Aglianico del Vulture dei Feudi di San Gregorio 2007 The first taste of Aglianico is like a volcanic eruption in rewind: a hundred blasts, shreds of mineral rock followed by a fierce lava cooling down into black smoke puffing backwards into the top of the mountain, overgrown with herbs, cool as graphite and purring, velvet and deep, as if nothing had happened.

How to do the new austere: a baby Barbaresco

This is how to do the new austere well: with a light, baby Barbaresco style wine from a near-abandoned region in Piedmont. A fabulous wine yet with an honest country heart: violet, roses after rain, stewed cherry, and fresh-smelling wet forest twigs and gun shop, the expansive feeling of the perfume slowed down by refined tannins, like stopping on a mountain path to take photos of a richly-coloured sunset with a super-sharp lens.

The best food and wine of 2010 by @winewomansong on Bibendum Times

Ask anyone who has had their tongue pierced what it feels like and they always tend to shrug it off and say they didn’t feel a thing. I was thinking about this when asked what were my favourite wines of the year. What has marked my tongue so much this year that I can never forget it? Maybe not my actual tongue, but pierced my memory and overturned my senses. Some wines have seared my memory so much, they have changed the way I perceive wine permanently. Here’s just a small sample of my favourite wines – tongue jewellery – from 2010:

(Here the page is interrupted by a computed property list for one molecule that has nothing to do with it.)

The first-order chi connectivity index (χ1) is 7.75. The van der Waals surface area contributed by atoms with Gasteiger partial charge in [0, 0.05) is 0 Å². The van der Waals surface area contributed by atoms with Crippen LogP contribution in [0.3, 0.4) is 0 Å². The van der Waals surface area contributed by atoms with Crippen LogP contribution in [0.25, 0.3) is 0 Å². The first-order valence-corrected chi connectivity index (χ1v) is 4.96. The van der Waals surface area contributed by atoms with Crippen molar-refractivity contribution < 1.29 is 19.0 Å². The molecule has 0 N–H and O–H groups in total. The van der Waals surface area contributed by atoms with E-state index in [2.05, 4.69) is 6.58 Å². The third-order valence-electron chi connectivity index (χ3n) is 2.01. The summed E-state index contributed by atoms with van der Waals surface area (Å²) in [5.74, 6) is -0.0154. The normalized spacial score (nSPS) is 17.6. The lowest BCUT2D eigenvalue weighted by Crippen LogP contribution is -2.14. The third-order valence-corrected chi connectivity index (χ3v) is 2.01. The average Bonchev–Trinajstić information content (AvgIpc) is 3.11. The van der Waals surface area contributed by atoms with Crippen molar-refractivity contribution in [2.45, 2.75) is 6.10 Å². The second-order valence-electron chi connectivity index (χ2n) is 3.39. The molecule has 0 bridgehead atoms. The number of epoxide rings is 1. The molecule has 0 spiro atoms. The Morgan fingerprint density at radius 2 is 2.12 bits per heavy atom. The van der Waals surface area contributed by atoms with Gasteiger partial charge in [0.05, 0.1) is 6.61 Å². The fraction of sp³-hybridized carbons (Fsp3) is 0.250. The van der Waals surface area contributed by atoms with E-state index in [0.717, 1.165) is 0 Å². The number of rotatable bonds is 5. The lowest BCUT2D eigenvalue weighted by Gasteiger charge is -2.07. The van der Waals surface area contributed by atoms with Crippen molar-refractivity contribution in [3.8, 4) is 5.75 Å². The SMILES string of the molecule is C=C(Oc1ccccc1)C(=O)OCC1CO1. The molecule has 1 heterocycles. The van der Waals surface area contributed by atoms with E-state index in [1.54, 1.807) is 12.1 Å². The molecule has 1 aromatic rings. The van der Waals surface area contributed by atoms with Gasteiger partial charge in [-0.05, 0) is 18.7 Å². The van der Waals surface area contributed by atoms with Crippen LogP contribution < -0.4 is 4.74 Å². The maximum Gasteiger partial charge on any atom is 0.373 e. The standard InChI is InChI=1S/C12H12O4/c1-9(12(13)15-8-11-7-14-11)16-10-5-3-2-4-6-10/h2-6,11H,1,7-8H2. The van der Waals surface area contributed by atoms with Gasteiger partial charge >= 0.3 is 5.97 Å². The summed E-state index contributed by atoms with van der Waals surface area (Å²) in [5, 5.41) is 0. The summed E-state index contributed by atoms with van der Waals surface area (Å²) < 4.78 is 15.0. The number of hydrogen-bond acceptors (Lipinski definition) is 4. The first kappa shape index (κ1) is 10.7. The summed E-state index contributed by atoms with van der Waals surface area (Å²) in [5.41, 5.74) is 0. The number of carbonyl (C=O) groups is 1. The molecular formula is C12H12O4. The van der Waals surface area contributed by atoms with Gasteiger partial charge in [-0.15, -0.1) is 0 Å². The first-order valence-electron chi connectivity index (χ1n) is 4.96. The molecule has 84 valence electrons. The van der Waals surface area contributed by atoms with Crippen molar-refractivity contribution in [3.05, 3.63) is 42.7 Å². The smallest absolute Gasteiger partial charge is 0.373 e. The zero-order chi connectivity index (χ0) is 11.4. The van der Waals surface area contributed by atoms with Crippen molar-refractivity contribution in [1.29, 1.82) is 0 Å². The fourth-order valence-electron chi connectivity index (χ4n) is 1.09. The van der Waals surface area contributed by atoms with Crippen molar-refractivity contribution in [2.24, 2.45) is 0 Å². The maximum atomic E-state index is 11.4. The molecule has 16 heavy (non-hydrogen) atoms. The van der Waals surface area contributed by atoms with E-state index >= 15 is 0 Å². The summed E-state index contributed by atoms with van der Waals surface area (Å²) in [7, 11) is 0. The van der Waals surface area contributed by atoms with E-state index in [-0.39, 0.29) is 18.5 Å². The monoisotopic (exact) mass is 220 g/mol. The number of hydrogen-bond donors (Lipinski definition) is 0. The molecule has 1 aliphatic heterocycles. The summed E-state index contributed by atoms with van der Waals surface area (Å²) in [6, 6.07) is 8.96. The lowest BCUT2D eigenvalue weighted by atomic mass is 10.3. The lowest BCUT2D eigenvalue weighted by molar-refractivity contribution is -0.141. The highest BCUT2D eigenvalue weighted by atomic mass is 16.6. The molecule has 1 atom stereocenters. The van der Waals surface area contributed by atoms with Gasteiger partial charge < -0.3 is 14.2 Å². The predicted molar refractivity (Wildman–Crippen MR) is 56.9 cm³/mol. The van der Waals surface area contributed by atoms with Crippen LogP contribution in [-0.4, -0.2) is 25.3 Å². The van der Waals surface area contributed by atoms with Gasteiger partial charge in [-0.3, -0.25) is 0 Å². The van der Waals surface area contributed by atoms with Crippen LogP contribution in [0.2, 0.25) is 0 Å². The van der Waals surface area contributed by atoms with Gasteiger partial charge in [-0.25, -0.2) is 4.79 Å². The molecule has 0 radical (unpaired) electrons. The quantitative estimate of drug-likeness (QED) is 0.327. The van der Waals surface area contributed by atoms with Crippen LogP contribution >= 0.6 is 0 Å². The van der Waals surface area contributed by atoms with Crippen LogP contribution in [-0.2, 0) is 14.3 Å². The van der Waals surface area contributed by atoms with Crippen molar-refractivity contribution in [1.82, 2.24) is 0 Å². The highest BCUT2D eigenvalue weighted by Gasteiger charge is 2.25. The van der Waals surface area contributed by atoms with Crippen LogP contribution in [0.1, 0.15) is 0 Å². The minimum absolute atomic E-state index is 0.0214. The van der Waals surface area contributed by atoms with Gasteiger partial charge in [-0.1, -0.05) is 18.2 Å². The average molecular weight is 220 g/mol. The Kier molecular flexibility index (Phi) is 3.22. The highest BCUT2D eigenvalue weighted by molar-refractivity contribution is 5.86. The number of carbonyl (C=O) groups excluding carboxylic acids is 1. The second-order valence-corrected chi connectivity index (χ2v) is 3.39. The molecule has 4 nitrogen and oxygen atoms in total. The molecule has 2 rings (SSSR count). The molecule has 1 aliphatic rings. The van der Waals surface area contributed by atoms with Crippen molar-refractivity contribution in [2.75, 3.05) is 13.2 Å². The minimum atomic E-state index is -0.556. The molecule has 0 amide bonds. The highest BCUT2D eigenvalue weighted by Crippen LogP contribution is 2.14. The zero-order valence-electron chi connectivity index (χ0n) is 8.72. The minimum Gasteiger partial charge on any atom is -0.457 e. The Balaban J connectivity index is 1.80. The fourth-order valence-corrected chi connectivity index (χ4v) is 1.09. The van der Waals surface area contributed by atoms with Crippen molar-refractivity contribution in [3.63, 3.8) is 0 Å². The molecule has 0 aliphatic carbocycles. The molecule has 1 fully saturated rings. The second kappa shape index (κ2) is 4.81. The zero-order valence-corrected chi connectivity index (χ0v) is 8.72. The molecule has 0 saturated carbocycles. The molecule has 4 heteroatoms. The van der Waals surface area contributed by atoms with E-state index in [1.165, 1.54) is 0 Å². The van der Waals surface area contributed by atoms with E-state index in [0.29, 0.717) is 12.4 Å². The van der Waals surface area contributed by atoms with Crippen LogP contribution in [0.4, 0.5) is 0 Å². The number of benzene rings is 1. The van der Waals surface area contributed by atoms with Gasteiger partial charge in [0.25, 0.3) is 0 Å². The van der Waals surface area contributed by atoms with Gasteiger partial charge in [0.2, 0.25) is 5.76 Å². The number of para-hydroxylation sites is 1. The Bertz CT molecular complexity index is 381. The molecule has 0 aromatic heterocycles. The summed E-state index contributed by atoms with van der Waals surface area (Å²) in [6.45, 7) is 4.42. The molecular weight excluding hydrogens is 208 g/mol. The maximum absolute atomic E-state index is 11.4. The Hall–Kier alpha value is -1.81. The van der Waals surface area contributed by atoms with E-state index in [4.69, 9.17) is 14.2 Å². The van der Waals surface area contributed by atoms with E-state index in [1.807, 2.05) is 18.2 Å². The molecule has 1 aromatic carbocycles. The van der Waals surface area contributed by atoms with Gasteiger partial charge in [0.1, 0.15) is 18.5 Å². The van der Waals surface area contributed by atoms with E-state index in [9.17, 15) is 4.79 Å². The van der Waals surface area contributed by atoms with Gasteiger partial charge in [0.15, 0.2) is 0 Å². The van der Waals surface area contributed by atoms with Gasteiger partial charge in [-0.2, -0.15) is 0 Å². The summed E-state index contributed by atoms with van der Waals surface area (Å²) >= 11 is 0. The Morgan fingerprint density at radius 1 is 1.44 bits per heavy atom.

Librarians love 01 Les Pagodes de Cos

The 01 Pagodes de Cos, the second wine of Cos d’Estournel, is reckless, obstinate and from all accounts of previous vintages, annoying. The initial brett farmyard characters will either delight or disgust you depending on whether worn leather smells like the promise of sitting in a new car or crusty old boots. But to me, it’s not that simple. I started tasting this wine and for a full half-hour still no fruit but only a durm und strang chord of leather and farmyard (the Cos style). Was it corked? I left it, but then got caught up in a party of bubbles at work for a couple of hours; I came home, and found another party in the kitchen drinking Caprihinas. Dang and argh, said the grumpy worker in me, I just want some peace to understand this wine! Pagodes longed for a library and a cigar and a serious conversation. So did I. It asked for the luxury of quiet that is so hard to find in London. So did I. Thankfully while I …

dark sunglasses required: sexy Sicilian wine